Story by Valentina Garcia, Former News Editor
Photo courtesy Ryan Wendt
May crownings are a devotional practice undergoing a revival, including on the Aquinas College campus. The revival coincides with the announcement that the College’s Catholic identity is a guiding principle of its 2030 vision.
In the past, May crownings at Aquinas have been organized by students. This year, the Office of Advancement and Campus Ministry organized the May Crowning and Blessing on May 1. The event became a priority for the College due to the generosity of John and Sarah Jackoboice. The couple funded the renovation of the grove on Holmdene lawn where the statue of Our Lady of Fatima sits. The renovation influenced the tradition’s revival.
“Certainly when you renovate a space, it makes a big splash, ” Theresa Marshall, assistant director of Campus Ministry and liturgist, said.
Besides the renovation of the grove, the statue of Our Lady of Fatima underwent a restoration. The splash, however, is best seen through the response to the May 1 crowning. There were 175 guests from St. Thomas the Apostle and St. Stevens schools alone.
Marshall hopes Aquinas students will reclaim this event as their own in the future.
“This is kind of a new beginning for us; I would certainly say it’s a new beginning. And we’ve put a lot of energy and effort into it and we want to bless that grove and we want to bless all the people who use it for prayer and devotion,” Marshall said.
May crownings were popular in the time after World War II and before the Second Vatican Council. According to the Aquinas College Historical Commission, the first crowning on campus took place on May 1, 1948 with the beginning of a Marian Congress. Florence Wattson, a senior student, was elected maid of honor and crowned Our Lady of Fatima. This year, Allie McConnell, an Aquinas student who joined the Catholic church this Easter, will crown the statue.
Not all elements of those crownings, such as Marian courts with a maid of honor, are returning. And if they do, they’ll be redesigned. For example, a Marian court today would probably include men, which didn’t happen in the past. Marshall says the tradition is reemerging, but it’s doing so for the 21st century.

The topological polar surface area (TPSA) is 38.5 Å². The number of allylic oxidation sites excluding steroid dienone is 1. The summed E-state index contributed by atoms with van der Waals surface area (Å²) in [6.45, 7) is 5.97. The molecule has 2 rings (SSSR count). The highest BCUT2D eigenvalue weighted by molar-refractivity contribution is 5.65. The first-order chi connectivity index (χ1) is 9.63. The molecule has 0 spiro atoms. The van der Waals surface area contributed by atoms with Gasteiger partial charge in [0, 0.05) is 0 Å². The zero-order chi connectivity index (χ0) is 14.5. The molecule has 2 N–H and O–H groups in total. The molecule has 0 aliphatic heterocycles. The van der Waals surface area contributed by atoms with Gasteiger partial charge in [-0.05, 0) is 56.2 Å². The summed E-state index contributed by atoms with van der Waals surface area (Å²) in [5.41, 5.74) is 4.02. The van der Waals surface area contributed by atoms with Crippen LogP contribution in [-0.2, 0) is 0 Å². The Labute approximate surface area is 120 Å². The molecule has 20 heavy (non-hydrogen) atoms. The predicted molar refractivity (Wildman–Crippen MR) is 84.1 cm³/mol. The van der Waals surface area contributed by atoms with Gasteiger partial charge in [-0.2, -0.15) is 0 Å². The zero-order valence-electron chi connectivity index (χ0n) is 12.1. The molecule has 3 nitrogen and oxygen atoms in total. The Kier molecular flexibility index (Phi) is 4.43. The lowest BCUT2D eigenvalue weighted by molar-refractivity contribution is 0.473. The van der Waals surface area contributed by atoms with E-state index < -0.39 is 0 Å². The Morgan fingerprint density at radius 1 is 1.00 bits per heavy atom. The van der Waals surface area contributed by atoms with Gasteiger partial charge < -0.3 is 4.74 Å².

“After Vatican Council II there was renewal of the liturgy and a lot of devotional practices were kind of just set aside. And there’s a lot of lament about that … What you see now is we’re retrieving those things. It’s like a family putting things away in an attic, and then the next generation coming, going up and exploring and going, ‘What’s this? I think I’ll bring it down.’ It’s kind of like that, when you’re going through grandma and grandpa’s stuff,” Marshall said.
The tradition might be brought down from the attic because Our Lady of Fatima’s message resonates. The Shrine of Our Lady of Fatima was built in 1950 as a memorial for Aquinas students killed during World War II. The worries of 2019 are different, but they exist. Our Lady of Fatima brings a message of peace, conversion and penance.
The apparitions of Our Lady of Fatima occurred in 1917 and prepared people “to hold close in their faith in times of trial and duress,” Marshall said.
The renovation of the grove will allow for the consolation of Our Lady to be felt while students use the area to pray over their personal worries.
The area is still in renovation; five foot trees are being brought in after the blessing. But Marshall believes consolation and renewal have already been felt.
“It’s … a great celebration of our heritage. And a great celebration of God’s continued desire to walk with us,” Marshall said.